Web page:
This Thursday is International Women’s Day.
It is a day that is rarely marked in my village in Tibet, but then again women have arguably been top dogs here for some time.
In Tibet, the practice of a woman taking several husbands has been prevalent since ancient times. She usually marries sets of brothers, so taking a minimum of two husbands, and sometimes as many as four or more.
In my own family, my mother married two brothers, and no distinction was made between them amongst my brothers and sisters. We know them as “older father” and “younger father”, and have we never played the game of guessing which of us “belongs” to which.
Officially this system is now forbidden under Chinese law, but in rural areas it remains normal practice. It makes sense given the specific challenges of Tibet’s geography: in a country where there is little arable land, and much labour required of the land, the marriage of brothers to the same woman ensures that the land stays within the same family, and that there are sufficient hands to both work it and to guarantee a male presence in the home. The practice also reduces the number of heirs, and so the number of mouths the land must feed.
No doubt Tibetan women have their work cut out to satisfy their numerous husbands, especially when you consider their many other obligations inside the home. But they also enjoy sexual and economic freedoms that traditionally have been absent in many so-called “developed” societies elsewhere. They often manage their family finances, and they can own their own properties, which sets them up well in the case of divorce.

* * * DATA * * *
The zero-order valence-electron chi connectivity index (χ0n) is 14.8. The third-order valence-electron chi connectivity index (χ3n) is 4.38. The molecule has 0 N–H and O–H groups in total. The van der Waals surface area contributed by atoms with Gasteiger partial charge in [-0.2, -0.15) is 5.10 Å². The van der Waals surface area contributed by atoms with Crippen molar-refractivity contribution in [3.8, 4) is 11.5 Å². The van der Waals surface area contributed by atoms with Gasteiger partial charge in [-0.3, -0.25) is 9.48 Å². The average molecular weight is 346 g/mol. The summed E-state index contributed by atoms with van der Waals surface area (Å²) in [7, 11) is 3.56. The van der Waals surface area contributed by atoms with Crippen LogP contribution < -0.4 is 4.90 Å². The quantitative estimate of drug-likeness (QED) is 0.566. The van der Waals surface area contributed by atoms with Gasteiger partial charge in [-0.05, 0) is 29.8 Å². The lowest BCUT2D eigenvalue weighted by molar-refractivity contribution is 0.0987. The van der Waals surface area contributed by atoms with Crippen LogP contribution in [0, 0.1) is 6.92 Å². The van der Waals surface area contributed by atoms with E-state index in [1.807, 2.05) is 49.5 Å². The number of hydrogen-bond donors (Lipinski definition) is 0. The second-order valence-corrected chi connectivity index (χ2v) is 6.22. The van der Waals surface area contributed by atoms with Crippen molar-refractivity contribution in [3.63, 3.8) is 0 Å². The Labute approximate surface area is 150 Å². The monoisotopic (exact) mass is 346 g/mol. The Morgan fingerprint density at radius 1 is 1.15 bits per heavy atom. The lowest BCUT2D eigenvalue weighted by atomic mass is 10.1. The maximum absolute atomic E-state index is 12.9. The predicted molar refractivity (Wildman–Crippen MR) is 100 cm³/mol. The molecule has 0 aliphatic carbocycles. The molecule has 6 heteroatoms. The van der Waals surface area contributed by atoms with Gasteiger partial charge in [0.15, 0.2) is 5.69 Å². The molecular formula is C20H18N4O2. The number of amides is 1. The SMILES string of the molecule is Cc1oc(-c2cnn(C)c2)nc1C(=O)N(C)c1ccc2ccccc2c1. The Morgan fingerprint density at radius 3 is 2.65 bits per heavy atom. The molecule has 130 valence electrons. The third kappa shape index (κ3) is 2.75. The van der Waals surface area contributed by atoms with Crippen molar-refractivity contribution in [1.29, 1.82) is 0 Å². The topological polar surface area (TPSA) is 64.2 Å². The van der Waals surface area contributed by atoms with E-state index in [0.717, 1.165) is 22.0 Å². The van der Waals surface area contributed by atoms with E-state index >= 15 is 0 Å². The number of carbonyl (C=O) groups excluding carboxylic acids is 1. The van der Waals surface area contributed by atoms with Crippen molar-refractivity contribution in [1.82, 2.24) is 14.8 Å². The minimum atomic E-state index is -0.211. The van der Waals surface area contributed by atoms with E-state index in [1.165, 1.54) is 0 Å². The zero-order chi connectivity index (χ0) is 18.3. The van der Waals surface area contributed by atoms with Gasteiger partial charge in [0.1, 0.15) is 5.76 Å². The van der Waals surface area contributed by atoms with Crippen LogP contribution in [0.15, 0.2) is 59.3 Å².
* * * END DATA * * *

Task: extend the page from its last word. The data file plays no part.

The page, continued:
A little-known fact is that Tibet had a kind of #metoo moment of its own in 1928, but that back then it was the men who were making the waves. At the time, most of Tibet’s commerce was in the hands of the women, with the men serving chiefly as dogsbodies. No man was allowed to sell any of the family possessions without his wife’s permission, but no such restrictions applied to her.
The downtrodden husbands of one particular province in Tibet decided to rebel. They formed a union and marched five hundred strong on the holy city of Lhasa, appealing for “Men’s Rights.” The held aloft banners calling for the “Financial Independence for Men”, and demanding that “One Husband Should Suffice For Any One Woman”.
Of course there are always many sides to a story, and our small blog post merely scratches the surface of a fascinating and multi-faceted situation inside Tibet that would make for a great PhD topic. Just putting it out there!
This week, please come and celebrate International Women’s Day with us at our pop up at Silvie bakery cafe in East Oxford (Thursday), and also a day early at our market stall in Gloucester Green (Wednesday, details below). There’s a celebratory freebie for every man and woman who receives our blog post via the email newsletter. Sign up here if you are not already on our mailing list. We gift you something by in our newsletter every week, so don’t miss out!
Happy International Women’s Day to all the women and all the men out there. Here’s to a better year, wherever you are.
Find us this week at:
Gloucester Green Market
Wednesday, 9am-4pm, Gloucester Green, Oxford OX1 2BU
Taste Tibet @ Silvie
Thursday 6.30pm-9.30pm, Silvie Bakery Cafe, 281 Iffley Road, Oxford OX4 4AQ
#tastetibet #tibet #polyandry #internationalwomensday